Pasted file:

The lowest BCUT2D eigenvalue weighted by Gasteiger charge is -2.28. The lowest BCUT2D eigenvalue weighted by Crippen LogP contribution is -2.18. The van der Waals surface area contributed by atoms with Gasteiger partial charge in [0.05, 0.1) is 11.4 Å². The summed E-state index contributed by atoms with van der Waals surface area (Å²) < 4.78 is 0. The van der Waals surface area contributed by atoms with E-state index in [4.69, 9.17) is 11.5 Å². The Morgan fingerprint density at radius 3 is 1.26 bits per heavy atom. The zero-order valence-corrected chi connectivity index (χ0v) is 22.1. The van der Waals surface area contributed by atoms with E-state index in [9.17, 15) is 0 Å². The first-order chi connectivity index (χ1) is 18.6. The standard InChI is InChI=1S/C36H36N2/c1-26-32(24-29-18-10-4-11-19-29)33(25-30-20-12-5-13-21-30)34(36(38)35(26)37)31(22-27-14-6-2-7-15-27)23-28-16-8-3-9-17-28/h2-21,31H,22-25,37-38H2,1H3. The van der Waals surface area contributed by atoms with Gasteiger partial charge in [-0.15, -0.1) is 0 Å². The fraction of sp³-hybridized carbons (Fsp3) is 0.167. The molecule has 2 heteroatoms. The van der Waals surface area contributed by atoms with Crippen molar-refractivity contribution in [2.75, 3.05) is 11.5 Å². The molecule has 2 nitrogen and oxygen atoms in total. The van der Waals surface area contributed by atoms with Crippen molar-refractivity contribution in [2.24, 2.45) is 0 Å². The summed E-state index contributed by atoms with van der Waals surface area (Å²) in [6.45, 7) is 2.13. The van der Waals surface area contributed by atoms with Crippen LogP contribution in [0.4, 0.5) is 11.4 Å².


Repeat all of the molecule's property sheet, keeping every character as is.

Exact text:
The lowest BCUT2D eigenvalue weighted by Gasteiger charge is -2.28. The lowest BCUT2D eigenvalue weighted by Crippen LogP contribution is -2.18. The van der Waals surface area contributed by atoms with Gasteiger partial charge in [0.05, 0.1) is 11.4 Å². The summed E-state index contributed by atoms with van der Waals surface area (Å²) < 4.78 is 0. The van der Waals surface area contributed by atoms with E-state index in [4.69, 9.17) is 11.5 Å². The Morgan fingerprint density at radius 3 is 1.26 bits per heavy atom. The zero-order valence-corrected chi connectivity index (χ0v) is 22.1. The van der Waals surface area contributed by atoms with E-state index in [9.17, 15) is 0 Å². The first-order chi connectivity index (χ1) is 18.6. The standard InChI is InChI=1S/C36H36N2/c1-26-32(24-29-18-10-4-11-19-29)33(25-30-20-12-5-13-21-30)34(36(38)35(26)37)31(22-27-14-6-2-7-15-27)23-28-16-8-3-9-17-28/h2-21,31H,22-25,37-38H2,1H3. The van der Waals surface area contributed by atoms with Gasteiger partial charge in [-0.15, -0.1) is 0 Å². The fraction of sp³-hybridized carbons (Fsp3) is 0.167. The molecule has 2 heteroatoms. The van der Waals surface area contributed by atoms with Crippen molar-refractivity contribution in [2.75, 3.05) is 11.5 Å². The molecule has 2 nitrogen and oxygen atoms in total. The van der Waals surface area contributed by atoms with Crippen molar-refractivity contribution in [2.24, 2.45) is 0 Å². The summed E-state index contributed by atoms with van der Waals surface area (Å²) in [6.45, 7) is 2.13. The van der Waals surface area contributed by atoms with Crippen LogP contribution in [0.4, 0.5) is 11.4 Å².